Google's swinging its big old scythe and killing off 10 lesser-used products, to free up cash for more important things, like Google Plus.
Andrew LanxonEditor At Large, Lead Photographer, Europe
Andrew is CNET's go-to guy for product coverage and lead photographer for Europe. When not testing the latest phones, he can normally be found with his camera in hand, behind his drums or eating his stash of home-cooked food. Sometimes all at once.
In an effort to focus more on its social network Google Plus -- as well as probably just wanting a bit of a clear out -- the big G is closing 10 of its products and sharing the spare resources among more lucrative areas.
Senior vice president Alan Eustace wrote on Google's official blog, "This will make things much simpler for our users, improving the overall Google experience. It will also mean we can devote more resources to high-impact products -- the ones that improve the lives of billions of people."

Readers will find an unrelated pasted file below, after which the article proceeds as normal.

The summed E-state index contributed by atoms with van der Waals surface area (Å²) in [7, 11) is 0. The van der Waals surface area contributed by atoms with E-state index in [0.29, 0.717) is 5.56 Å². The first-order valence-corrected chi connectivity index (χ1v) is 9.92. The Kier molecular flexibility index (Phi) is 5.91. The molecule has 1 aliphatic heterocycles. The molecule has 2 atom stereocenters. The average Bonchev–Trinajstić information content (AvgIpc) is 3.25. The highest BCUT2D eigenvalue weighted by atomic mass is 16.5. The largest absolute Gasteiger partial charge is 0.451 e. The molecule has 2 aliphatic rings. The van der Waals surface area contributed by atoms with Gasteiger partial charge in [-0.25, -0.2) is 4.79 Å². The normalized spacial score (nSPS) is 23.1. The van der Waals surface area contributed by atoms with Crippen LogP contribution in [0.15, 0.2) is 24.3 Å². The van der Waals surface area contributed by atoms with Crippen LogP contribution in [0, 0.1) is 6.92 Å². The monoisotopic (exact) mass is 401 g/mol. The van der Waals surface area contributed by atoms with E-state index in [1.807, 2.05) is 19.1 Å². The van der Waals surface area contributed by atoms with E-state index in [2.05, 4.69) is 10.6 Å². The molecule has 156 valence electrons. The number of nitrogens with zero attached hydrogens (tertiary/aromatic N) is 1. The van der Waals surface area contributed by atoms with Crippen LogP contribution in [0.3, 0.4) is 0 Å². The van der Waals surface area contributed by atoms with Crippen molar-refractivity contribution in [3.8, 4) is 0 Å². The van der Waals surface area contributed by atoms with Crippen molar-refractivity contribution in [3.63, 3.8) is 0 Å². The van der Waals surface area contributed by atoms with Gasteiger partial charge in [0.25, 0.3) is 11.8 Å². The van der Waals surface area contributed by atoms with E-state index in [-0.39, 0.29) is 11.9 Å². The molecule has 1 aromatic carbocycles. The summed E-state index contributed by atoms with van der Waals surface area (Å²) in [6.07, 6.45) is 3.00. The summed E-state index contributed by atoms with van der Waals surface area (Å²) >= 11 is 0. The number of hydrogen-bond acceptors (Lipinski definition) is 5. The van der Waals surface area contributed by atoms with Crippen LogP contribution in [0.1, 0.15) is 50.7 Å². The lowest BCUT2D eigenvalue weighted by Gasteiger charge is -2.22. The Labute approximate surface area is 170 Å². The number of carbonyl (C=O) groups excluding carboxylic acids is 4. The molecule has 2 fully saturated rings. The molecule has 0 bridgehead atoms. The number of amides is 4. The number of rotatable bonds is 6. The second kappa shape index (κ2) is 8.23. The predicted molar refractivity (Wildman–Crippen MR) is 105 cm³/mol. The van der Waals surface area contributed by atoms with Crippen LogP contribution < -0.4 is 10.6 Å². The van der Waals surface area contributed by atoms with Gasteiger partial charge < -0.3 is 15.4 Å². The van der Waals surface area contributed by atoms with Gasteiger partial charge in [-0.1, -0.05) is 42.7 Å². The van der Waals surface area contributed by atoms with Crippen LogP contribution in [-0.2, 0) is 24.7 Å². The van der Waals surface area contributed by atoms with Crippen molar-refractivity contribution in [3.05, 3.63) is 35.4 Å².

The list of products to close includes Aardvark, Desktop, Fast Flip,
Google Maps API for Flash, Google Pack, Google Web Security, Image
Labeler, Notebook, Sidewiki and Subscribed Links.
By "high-impact products", Eustace clearly means Google Plus. The new social-networking site is a high priority for Google, which saw a mind-blowing number of users signing up to the service even before it was publicly available. We're not sure it's really improving the lives of billions of people, but it's early days yet, and perhaps the G-machine has got something big up its massive sleeves.
This news comes not long after Google announced it would be shutting down its Labs service -- the area where people could try beta versions of new products and gave birth to many popular Google features such as Gmail, Google Earth and Street View.
"We've never been afraid to try big, bold things, and that won't change," said Eustace. "We'll continue to take risks on interesting new technologies with a lot of potential. But by targeting our resources more effectively, we can focus on building world-changing products with a truly beautiful user experience."
Thankfully, the move won't mean mass layoffs at Google's various headquarters -- instead, the staff and spare cash will be distributed around other areas to make them bigger and better.
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